Now, we show a concrete example according to the steps of the algorithm for pricing an American option with formula (19).

Let the asset price

explicit r | numerical r (EDP) | |
---|---|---|

1 | 0.0432 | 0.0429 |

2 | 0.0305 | 0.0302 |

3 | 0.0249 | 0.0245 |

4 | 0.0216 | 0.0210 |

5 | 0.0193 | 0.0189 |

6 | 0.0176 | 0.0173 |

7 | 0.0163 | 0.0161 |

8 | 0.0153 | 0.0151 |

9 | 0.0144 | 0.0143 |

10 | 0.0136 | 0.0135 |

11 | 0.0130 | 0.0129 |

12 | 0.0125 | 0.0124 |

1 | 5.3929 |

2 | 5.3815 |

3 | 5.3675 |

4 | 5.3508 |

5 | 5.3315 |

Source: Own calculus using, as approach to the integral, the trapezoid method.

In the following examples, we estimate the American put option values by the binomial method and the finite differences (implicit and explicit), we take the Bern Arne numerical implementation Ødegaard (see [

In ^{9}

If in Example 3) we consider

Finally, in

There are other more complex numerical methods to estimate american options, within them we mention some: [

In conclusion we can say the following:

Mathematically, we prove that this new proposal for pricing American options is consistent with the Black- Scholes approach (canonical problem).

One application of this formula could be seen in the analytical proof that an American call option is equal to a European call option, i.e., the early exercise of an American call option is not optimal and the probability

As an application of the new way of pricing American options, we show numerically several examples. This proposal gives adequate proxies in comparison with traditional methods, such as binomial trees (Binomial CRR) and finite differences (Explicit and Implicit).

The advantage of using this new formula is that in order to compute the price of any American option, we only need to approximate the value of the probability of staying in the requested state, provided we already know the location of the free boundary, as the value of a European put option is known explicitly, which makes it more flexible and easy to estimate.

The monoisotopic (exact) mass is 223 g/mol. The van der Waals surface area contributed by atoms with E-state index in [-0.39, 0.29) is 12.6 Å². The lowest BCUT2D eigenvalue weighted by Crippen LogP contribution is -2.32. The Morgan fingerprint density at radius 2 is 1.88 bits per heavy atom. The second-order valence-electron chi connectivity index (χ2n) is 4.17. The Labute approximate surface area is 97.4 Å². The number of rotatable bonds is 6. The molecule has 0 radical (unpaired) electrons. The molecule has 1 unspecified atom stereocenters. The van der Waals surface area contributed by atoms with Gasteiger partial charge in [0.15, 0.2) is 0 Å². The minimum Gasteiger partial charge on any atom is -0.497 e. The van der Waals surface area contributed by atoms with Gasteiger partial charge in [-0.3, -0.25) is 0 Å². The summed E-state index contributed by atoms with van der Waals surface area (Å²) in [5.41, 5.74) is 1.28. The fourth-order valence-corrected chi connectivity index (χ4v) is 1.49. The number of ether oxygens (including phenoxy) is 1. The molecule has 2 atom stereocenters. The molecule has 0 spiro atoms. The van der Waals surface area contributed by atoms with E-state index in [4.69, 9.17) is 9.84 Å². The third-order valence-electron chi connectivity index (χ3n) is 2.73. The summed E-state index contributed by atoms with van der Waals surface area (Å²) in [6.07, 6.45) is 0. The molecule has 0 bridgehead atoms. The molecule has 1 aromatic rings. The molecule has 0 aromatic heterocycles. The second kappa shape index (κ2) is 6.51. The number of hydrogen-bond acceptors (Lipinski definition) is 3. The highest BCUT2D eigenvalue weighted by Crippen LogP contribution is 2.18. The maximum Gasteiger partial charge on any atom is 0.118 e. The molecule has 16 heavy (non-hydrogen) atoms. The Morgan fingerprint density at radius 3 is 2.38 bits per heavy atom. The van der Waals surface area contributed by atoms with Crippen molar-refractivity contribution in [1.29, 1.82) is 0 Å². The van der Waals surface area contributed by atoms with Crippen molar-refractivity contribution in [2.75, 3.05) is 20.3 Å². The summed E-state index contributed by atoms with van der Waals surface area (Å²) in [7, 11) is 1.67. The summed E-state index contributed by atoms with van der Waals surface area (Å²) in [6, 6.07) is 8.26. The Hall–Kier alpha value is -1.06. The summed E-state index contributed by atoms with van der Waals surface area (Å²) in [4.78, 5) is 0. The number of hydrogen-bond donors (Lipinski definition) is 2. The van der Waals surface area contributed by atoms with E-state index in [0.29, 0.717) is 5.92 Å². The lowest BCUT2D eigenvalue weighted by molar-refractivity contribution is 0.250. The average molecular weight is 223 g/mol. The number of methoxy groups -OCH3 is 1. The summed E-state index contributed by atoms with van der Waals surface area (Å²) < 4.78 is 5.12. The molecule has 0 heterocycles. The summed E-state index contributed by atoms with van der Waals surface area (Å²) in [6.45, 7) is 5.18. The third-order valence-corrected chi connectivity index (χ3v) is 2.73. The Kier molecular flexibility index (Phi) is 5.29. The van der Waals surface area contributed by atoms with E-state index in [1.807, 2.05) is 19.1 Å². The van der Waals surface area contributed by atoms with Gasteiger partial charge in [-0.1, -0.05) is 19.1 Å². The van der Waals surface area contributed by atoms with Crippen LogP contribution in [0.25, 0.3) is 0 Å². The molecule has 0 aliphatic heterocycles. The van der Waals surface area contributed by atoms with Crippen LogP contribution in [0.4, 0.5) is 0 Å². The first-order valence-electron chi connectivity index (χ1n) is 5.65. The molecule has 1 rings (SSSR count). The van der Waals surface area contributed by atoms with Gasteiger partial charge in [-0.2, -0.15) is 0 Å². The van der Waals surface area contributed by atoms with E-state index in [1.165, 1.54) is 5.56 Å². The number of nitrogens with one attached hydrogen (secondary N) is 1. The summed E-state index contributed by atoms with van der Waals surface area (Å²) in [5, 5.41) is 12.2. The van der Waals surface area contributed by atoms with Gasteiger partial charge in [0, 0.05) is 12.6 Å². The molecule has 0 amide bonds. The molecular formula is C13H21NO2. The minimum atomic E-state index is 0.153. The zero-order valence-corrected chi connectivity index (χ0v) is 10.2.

Variables | Example 1 | Example 2 | Example 3 |
---|---|---|---|

300 | 62 | 40 | |

E | 300 | 60 | 45 |

r | 0.08 | 0.10 | 0.05 |

0.3 | 0.2 | 0.2 | |

4 | 5 | 7 | |

Method | |||

New a) | 23.1808 | 1.6929 | 5.0000 |

New b) | 23.1808 | 1.6929 | 4.8539 |

Binomial | 22.9975 | 1.7652 | 5.1420 |

Explicit | 22.8051 | 1.6504 | 5.0550 |

Implicit | 22.9190 | 1.7535 | 5.1340 |

CRR | 22.9970 | 1.7652 | 5.4720 |

FD | 22.4680 | 1.5100 | 5.4030 |

Initial time t | New a) | New b) |
---|---|---|

3.000 | 2.812 | |

3.000 | 2.835 | |

3.000 | 2.9351 |

Moreover, by obtaining the transition probabilities via the Kolmogorov equation, we have the advantage of being able to systematically incorporate the effect of macroeconomic factors, which would make the calculation of the option price more realistic.

The authors thank the Editor and the referee for their comments. The authors also appreciate the valuable comments and suggestions of Josué Cortés, Gonzalo Rangel, Patricia Saavedra, Alvaro Cartea, Gilberto Flores and the seminar participants in Banco de México. The views and conclusions presented in this paper are exclusively the responsibility of the authors and do not necessarily reflect those of Banco de México.

Rocio Elizondo,Pablo Padilla,Mogens Bladt, (2015) Pricing American Options Using Transition Probabilities: A Dynamical Systems Approach. Open Journal of Statistics,05,525-542. doi: 10.4236/ojs.2015.56056